Beatriz Ramos: I enjoy the process regardless of the outcome. I trust that if I had fun and loved the experience, it’ll translate into results.I get bored if I repeat myself so I push myself out of my confort zone. I put myself in a place where I have no control. Figuring out how to get out of it is exciting and the new things I discover are rewarding. Melancholy is the mood where I feel more creative, so I listen to very sad music and drink coffee by the window. I love rainy and snowy days. I collect objects that I find beautiful or interesting: rocks, rusty nails, vintage toys, bones, wood printing press letters, instruments, old keys, etc. They inspire me and I use them in my work. I embrace limitations, mistakes, imperfection and happy accidents. Ultimately, being creative is part of who we are. I exercise creativity constantly in everything I do.

Art By Beatriz Ramos on DADA
Art By Beatriz Ramos on DADA

Jupilings: What’s the best advice you ever had about how to be more creative?

Beatriz Ramos: I can’t think of anything that stuck with me.

Jupilings: What is DADA about?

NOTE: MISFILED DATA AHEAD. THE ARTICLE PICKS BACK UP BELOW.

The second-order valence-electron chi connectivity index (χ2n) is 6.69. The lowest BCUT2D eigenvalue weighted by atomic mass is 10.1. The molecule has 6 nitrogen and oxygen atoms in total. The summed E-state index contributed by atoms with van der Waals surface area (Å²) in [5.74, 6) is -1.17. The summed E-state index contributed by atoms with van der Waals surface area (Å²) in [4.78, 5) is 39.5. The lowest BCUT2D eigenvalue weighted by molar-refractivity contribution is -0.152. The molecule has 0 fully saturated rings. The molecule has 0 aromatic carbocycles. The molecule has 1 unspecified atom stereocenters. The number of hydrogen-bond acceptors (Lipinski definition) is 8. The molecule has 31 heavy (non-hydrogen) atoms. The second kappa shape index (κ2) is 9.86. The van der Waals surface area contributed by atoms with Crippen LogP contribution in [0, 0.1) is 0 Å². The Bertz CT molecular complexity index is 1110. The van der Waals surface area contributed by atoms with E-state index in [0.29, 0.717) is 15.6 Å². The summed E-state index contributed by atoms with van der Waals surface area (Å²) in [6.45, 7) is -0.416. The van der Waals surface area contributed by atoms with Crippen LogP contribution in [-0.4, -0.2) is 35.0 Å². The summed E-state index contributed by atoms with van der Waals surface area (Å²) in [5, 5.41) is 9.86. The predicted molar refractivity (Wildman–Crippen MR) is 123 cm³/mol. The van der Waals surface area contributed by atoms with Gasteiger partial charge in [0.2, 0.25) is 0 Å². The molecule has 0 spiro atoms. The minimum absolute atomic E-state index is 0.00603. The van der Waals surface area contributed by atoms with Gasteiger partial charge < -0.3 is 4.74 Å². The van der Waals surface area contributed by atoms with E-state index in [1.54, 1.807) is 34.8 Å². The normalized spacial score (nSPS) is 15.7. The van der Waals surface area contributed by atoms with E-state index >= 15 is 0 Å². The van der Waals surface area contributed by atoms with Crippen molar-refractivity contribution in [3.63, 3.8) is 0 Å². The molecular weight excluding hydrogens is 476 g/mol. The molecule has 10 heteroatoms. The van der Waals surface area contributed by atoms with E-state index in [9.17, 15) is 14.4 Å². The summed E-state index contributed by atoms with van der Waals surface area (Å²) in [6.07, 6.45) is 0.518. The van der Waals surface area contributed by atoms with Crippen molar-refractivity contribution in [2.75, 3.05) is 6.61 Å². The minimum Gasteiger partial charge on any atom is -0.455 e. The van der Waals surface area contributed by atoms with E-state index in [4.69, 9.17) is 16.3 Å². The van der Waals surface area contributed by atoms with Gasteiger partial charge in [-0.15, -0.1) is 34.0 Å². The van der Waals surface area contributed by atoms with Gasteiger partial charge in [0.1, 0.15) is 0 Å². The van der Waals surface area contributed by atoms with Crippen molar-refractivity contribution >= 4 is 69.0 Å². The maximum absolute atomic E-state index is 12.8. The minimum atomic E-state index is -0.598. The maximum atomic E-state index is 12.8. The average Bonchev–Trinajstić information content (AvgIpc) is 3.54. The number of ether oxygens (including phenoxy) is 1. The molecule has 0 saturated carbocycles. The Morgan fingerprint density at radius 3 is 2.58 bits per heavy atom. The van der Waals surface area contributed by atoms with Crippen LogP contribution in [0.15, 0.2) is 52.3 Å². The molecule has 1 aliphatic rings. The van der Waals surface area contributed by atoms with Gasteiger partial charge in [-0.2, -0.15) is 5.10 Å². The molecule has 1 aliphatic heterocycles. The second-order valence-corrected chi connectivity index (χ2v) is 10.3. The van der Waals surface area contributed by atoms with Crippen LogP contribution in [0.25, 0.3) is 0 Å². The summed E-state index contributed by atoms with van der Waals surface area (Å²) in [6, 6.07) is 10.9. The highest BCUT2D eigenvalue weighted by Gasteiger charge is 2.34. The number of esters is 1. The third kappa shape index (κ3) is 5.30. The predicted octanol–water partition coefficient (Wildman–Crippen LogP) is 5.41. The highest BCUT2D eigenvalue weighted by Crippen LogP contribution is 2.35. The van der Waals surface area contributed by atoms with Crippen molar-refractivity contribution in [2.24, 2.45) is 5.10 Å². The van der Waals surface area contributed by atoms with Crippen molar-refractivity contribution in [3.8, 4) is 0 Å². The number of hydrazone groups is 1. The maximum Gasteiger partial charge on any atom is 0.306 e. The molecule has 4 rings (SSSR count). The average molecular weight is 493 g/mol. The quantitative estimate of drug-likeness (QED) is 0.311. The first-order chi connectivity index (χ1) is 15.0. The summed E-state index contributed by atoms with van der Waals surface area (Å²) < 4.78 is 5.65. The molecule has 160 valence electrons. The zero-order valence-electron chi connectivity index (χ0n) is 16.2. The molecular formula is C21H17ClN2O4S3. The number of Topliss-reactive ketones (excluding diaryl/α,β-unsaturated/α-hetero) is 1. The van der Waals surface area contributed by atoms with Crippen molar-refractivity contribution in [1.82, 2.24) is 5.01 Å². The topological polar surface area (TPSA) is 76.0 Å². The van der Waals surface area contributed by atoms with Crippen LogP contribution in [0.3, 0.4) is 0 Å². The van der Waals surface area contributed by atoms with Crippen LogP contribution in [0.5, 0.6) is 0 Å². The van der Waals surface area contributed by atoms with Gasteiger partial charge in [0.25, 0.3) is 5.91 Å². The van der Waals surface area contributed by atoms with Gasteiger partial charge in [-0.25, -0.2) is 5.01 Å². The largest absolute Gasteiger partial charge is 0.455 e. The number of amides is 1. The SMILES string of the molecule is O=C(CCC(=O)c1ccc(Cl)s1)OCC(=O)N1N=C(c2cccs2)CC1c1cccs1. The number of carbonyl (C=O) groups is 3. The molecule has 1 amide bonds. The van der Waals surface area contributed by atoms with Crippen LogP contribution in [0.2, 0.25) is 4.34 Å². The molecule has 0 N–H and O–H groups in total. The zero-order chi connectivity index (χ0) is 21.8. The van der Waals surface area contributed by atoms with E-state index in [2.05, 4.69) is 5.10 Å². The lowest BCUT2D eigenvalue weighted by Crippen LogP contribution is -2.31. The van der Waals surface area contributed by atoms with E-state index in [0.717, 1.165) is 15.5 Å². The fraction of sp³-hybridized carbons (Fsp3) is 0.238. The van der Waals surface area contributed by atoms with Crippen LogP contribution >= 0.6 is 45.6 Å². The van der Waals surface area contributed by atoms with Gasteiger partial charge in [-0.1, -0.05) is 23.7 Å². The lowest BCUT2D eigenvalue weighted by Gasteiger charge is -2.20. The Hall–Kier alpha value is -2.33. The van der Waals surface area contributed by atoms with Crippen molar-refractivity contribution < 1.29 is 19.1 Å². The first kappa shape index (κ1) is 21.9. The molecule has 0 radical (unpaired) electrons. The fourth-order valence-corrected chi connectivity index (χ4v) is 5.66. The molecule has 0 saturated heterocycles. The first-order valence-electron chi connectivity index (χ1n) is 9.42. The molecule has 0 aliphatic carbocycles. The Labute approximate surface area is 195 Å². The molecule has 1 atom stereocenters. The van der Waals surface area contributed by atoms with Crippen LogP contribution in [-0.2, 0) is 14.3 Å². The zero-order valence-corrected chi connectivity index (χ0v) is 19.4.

Beatriz Ramos: Dada.nyc is a platform where people speak to each other through drawings and create collaborative art. Anyone can join. For us, anyone can be an artist; there is no good or bad art, it’s all about self-expression and collaboration.

 

Pase Magico : A visual conversation by artists on dada.nyc
Pase Magico : A visual conversation by artists on dada.nyc

Jupilings: How can an artist make money on DADA?

Beatriz Ramos: We are using blockchain technology to create an economy within our community. Right now we are selling limited edition “Rare Digital Art” created on Dada with IP protection and proof of ownership. Soon we will issue our own currency and creators will be able to earn Dada tokens for drawing, curating and contributing value to the community.